Our high school often had late starts on Fridays (we’re talking 11:00am or 12:00pm), so A would come over to my house to bake something to share with our classmates. On one ocassion, we decided to bake brownies out of a Betty Crocker mix. I turned on the oven and we were cooking and laughing away. So far, so good.
That was until I started smelling burning.
I turned around and noticed faint wisps of smoke coming out of the oven. I high tailed over there, opened the oven door, and saw flames licking the bottom. Ahhh!
As this was happening, my older brother was still asleep on the living room couch, about 7 feet away from 2 panicked teenagers. For whatever reason, I didn’t want to wake up my brother, so I closed the kitchen door to contain the smoke (and quite possibly suffocate myself). I was 15. My friend A started fanning the flames with magazines, and I reached over for the fire extinguisher. I told A, “I will bust this open if I have to!” I had no idea how to use it . . . still don’t.
We finally put out the flames but the entire kitchen was clouded in a thick layer of white haze. It was a debacle, but everything cleared after 30 minutes, and I was so glad that we didn’t burn my house down. We still made our brownies. My brother was still sound asleep. All was good in the world.
When we got the situation under control, I decided to Sherlock Holmes the situation to figure out the cause of the burning.
You probably don’t know this, but Chinese families rarely use their oven for baking, if ever. It is first and foremost a space in the kitchen to store pots and pans. Seriously, ask your Chinese friends. So on that day, even though I removed all of Mama Lin’s pots and pans before preheating the oven, I failed to notice that someone shoved my plastic Looney Tunes jello mould in the back corner of the oven. Only in Mama Lin’s house, right?
So whenever I bake, I always think of that story and why I should always, always triple check the oven before I turn it on.
You can definitely customize this recipe to whatever fruits you have on hand. Peaches, plums, or any other berries work wonderfully. I used turbinado and muscovado sugar in this recipe because I’m still on my mission to cook with unrefined and less refined sugars. However, you can easily substitute them with plain granulated sugar or light brown sugar.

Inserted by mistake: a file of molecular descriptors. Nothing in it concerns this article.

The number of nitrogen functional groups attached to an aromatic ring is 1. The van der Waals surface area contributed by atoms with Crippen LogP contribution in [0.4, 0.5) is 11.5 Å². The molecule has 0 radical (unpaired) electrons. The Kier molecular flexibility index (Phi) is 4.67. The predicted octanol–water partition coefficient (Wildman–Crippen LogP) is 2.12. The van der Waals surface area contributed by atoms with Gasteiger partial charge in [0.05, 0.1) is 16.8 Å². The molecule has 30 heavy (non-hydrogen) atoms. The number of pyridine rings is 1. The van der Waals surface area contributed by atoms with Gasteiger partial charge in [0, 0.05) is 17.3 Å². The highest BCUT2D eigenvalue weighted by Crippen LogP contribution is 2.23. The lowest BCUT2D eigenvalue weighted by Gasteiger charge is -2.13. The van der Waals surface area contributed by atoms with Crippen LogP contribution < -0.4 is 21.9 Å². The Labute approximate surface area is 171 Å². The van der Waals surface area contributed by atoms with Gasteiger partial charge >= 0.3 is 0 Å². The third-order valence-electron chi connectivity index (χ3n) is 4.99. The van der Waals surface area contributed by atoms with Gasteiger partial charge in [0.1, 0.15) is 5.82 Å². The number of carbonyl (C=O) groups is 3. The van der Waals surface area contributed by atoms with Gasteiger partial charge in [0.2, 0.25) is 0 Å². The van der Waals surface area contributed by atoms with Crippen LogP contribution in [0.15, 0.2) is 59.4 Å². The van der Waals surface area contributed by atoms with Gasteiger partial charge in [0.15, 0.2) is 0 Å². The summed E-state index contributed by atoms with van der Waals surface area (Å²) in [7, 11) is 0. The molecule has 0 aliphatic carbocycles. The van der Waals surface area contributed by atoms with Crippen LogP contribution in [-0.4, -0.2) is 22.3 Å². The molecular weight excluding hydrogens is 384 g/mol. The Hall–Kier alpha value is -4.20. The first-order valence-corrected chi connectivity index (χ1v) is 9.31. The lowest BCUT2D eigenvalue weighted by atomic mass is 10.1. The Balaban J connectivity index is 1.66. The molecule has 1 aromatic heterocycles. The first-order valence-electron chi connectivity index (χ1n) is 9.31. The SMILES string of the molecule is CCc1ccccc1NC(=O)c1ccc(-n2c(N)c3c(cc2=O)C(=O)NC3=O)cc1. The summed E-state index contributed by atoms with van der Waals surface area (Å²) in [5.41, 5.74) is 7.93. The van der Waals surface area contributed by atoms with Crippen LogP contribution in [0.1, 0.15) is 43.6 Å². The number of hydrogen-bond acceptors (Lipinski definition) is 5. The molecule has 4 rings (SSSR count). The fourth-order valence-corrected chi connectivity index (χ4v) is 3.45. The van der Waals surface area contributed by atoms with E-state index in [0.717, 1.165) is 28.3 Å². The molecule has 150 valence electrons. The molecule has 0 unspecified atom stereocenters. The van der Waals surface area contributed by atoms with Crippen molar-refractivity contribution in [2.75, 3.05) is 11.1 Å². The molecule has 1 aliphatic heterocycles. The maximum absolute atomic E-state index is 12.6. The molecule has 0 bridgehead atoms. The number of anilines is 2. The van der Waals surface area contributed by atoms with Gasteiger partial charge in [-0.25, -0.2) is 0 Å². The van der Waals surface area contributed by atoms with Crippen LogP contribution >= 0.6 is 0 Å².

There’s nothing like a good galette to get us in the mood for summer, right?
KITCHEN TIP: HOW TO MAKE WHIPPED CREAM IN A JAR
Like your pies with a small dollop of whipped cream? Try it with some homemade whipped cream!
Mini Berry and Nectarine Galettes
- 1 1/2 cups (180g) all-purpose flour
- 1 TBS turbinado sugar, plus more for sprinkling (can sub with granulated cane sugar)
- 1/2 tsp salt
- 1/2 cup (1 stick or 115g) unsalted butter, cut to small cubes
- 4 TBS ice cold water, add more if necessary
- 1/2 cup (80g) blueberries
- 1/2 cup (80 to 90g) chopped strawberries
- 1/2 small nectarine, chopped
- 1/4 cup 4 TBS light muscavado sugar (or sub with light brown sugar)
- 1 TBS cornstarch, for thickening filling
- 1 TBS orange juice
- 1 tsp pure vanilla extract
- 1 egg, any size works
- Make Crust: In a large bowl, mix the flour, sugar, and salt together. Using your fingers or a pastry cutter, incorporate the butter into the flour mixture. You want to rub the flour and butter together until the butter clumps are about the size of peas. Make a well in the middle of the flour and butter mixture and ice water, 1 or 2 tablespoons at a time. Mix everything together until a clumpy dough forms. Gather all the clumps of dough together and shape it into a disc on your counter. The dough should feel moist but not watery on the outside. Wrap it with plastic film and refrigerate for an hour.
- Make the Filling: When you are about ready to roll the dough, mix all the ingredients for the fruit filling in a medium bowl.
- Preheat oven to 425 degrees F (220 degrees C). Line two baking sheets with silicone mats or parchment paper. Whisk the egg and set aside.
- Make the Galettes: Lightly flour a work surface and place your dough disc on top. Using a rolling pin, roll out your dough to a 1/4 to 1/3 inch thick. Make sure to turn your dough as you’re rolling it out to prevent dough from sticking on the counter. Use a 4 1/2-inch cookie cutter or a small bowl to cut out small circles. Place dough circles onto lined baking sheets. Place 2 to 3 tablespoons of fruit filling in the center of each dough circle. Leave about an inch of space around the perimeter of the circle. Fold the dough towards the center and create pleats around the edge. Brush egg wash over the folded dough and sprinkle turbinado sugar on top.
- Bake for 15 to 17 minutes or until the crust is golden. Let galettes cool for 10 to 15 minutes before serving.
If you try this recipe, let me know how it goes by leaving a comment or tagging me in a photo for Instagram! I love seeing your creations!
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